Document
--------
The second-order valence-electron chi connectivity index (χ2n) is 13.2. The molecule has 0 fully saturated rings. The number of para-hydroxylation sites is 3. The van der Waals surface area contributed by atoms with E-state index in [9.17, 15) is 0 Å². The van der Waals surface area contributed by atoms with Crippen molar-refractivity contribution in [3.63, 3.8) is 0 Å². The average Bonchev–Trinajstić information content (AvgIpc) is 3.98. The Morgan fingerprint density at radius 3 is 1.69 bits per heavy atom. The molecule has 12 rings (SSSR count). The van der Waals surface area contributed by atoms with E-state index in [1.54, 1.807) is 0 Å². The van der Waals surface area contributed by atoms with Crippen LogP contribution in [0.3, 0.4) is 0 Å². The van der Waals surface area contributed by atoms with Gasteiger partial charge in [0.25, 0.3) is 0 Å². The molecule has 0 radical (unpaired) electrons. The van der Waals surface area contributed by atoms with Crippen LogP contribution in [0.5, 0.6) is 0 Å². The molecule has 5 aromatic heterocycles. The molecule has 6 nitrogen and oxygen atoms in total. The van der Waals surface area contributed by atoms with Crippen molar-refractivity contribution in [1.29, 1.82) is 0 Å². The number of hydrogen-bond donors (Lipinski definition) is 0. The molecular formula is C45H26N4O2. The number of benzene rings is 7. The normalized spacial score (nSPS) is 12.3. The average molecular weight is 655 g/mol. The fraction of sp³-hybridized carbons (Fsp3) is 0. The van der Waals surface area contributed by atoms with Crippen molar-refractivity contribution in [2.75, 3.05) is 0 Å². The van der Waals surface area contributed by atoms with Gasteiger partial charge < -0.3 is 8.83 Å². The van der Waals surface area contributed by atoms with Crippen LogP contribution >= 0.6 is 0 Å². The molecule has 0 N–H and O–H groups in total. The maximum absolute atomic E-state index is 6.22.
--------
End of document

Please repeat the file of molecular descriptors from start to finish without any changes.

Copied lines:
The second-order valence-electron chi connectivity index (χ2n) is 13.2. The molecule has 0 fully saturated rings. The number of para-hydroxylation sites is 3. The van der Waals surface area contributed by atoms with E-state index in [9.17, 15) is 0 Å². The van der Waals surface area contributed by atoms with Crippen molar-refractivity contribution in [3.63, 3.8) is 0 Å². The average Bonchev–Trinajstić information content (AvgIpc) is 3.98. The Morgan fingerprint density at radius 3 is 1.69 bits per heavy atom. The molecule has 12 rings (SSSR count). The van der Waals surface area contributed by atoms with E-state index in [1.54, 1.807) is 0 Å². The van der Waals surface area contributed by atoms with Crippen LogP contribution in [0.3, 0.4) is 0 Å². The van der Waals surface area contributed by atoms with Gasteiger partial charge in [0.25, 0.3) is 0 Å². The molecule has 0 radical (unpaired) electrons. The van der Waals surface area contributed by atoms with Crippen LogP contribution in [0.5, 0.6) is 0 Å². The molecule has 5 aromatic heterocycles. The molecule has 6 nitrogen and oxygen atoms in total. The van der Waals surface area contributed by atoms with Crippen molar-refractivity contribution in [1.29, 1.82) is 0 Å². The number of hydrogen-bond donors (Lipinski definition) is 0. The molecular formula is C45H26N4O2. The number of benzene rings is 7. The normalized spacial score (nSPS) is 12.3. The average molecular weight is 655 g/mol. The fraction of sp³-hybridized carbons (Fsp3) is 0. The van der Waals surface area contributed by atoms with Crippen molar-refractivity contribution in [2.75, 3.05) is 0 Å². The van der Waals surface area contributed by atoms with Gasteiger partial charge < -0.3 is 8.83 Å². The van der Waals surface area contributed by atoms with Crippen LogP contribution >= 0.6 is 0 Å². The molecule has 0 N–H and O–H groups in total. The maximum absolute atomic E-state index is 6.22.